Lenovo Group Profits Soar

Lenovo Group Ltd., the world's No. 4 personal computer maker, said Wednesday its profits grew nearly sevenfold in its latest fiscal year as it boosted sales and restructured following its acquisition of IBM Corp.'s PC unit.

Profits were $161 million for the year ending March 31, the Beijing-based company said. That was up from $22 million in the 2005-06 fiscal year.

Lenovo's Americas operations returned to profitability in the fourth quarter, meaning that all of Lenovo's global regions were profitable for the first time, said CEO William J. Amelio.

"The fourth quarter was the first time we performed as the new Lenovo," Amelio said at a Hong Kong news conference. "We're very pleased with this progress and we're confident we have made the right steps to maintain this progress."

Sales for the year ending March 31 rose 9.9 percent to $14.6 billion, helped by strong sales of laptop and desktop computers in its home China market, Lenovo said. The company said its worldwide market share rose 0.2 percentage points to 7.4 percent.

For the fourth quarter, profits were $66 million, while PC shipments rose 17 percent, the company said.

Sales in the United States and the rest of the Americas rose 4 percent last year, reversing a decline, the company said.

China is Lenovo's biggest market, supplying just over 38 percent of sales.

Lenovo has struggled to establish itself as a global brand amid fierce competition from Hewlett-Packard Co. and Dell Co.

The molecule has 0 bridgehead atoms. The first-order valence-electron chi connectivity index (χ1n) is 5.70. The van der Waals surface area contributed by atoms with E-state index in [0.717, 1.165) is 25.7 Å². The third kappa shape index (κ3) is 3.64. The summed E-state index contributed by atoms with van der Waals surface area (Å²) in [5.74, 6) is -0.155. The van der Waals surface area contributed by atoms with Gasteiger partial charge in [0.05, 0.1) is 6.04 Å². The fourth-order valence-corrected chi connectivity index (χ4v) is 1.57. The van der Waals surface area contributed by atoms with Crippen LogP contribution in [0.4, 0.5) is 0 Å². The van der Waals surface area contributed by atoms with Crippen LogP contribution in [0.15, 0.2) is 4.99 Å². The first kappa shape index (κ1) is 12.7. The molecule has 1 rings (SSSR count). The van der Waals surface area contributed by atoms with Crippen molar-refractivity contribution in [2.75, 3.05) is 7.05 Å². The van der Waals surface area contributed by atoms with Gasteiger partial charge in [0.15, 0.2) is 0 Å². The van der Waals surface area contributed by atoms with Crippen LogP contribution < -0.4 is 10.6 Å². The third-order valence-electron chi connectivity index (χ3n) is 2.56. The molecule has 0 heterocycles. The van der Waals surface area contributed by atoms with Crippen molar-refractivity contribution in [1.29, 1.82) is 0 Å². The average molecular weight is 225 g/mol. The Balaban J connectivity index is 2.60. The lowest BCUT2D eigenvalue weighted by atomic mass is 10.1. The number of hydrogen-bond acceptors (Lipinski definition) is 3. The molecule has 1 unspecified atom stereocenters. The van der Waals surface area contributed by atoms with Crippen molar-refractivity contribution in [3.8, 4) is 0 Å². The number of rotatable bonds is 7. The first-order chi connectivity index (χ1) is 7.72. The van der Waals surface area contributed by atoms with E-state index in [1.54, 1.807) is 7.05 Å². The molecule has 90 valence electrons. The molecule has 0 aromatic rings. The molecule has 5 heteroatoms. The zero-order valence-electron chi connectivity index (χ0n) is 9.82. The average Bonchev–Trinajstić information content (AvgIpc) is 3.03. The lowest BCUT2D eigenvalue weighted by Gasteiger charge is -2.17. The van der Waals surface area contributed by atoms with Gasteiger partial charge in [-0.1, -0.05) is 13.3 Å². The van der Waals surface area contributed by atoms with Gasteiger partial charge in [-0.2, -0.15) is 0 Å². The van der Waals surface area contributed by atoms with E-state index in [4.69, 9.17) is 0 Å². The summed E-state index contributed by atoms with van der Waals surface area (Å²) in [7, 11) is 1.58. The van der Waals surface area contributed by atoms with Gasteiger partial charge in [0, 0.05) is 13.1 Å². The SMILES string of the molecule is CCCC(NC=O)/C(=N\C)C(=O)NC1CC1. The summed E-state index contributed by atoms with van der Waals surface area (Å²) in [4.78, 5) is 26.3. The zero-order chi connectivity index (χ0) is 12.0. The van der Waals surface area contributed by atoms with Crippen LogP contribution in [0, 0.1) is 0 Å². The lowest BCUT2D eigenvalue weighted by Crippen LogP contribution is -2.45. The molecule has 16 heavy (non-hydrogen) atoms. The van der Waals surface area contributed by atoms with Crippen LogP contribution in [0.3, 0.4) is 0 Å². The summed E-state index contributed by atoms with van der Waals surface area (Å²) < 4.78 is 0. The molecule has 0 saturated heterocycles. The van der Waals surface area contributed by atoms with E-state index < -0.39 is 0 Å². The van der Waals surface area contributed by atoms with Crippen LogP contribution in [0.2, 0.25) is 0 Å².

Lenovo became the world's No. 3 PC maker with the IBM acquisition in 2005. But it lost that ranking this year to ambitious Taiwanese rival Acer Inc., falling back to fourth place, according to Gartner Group, an industry research firm.

Asked whether Lenovo managers were concerned about the fall in global rankings, Amelio expressed confidence that new sales initiatives would help the company "get in the right ranking."

The company announced last month it planned to launch a new unit to promote sales to individuals and small businesspeople.

Lenovo also is rolling out promotional campaigns based on its status as a worldwide Olympic sponsor.

"We will take full advantage of the Beijing Olympics," said chairman Yang Yuanqing.

Also Wednesday, Lenovo announced that Mary Ma, a senior vice president who was a key figure in the IBM acquisition, was retiring after 17 years with the company.

Ma, one of the most prominent women in Chinese business, is to become a non-executive vice chairwoman of Lenovo's board of directors.


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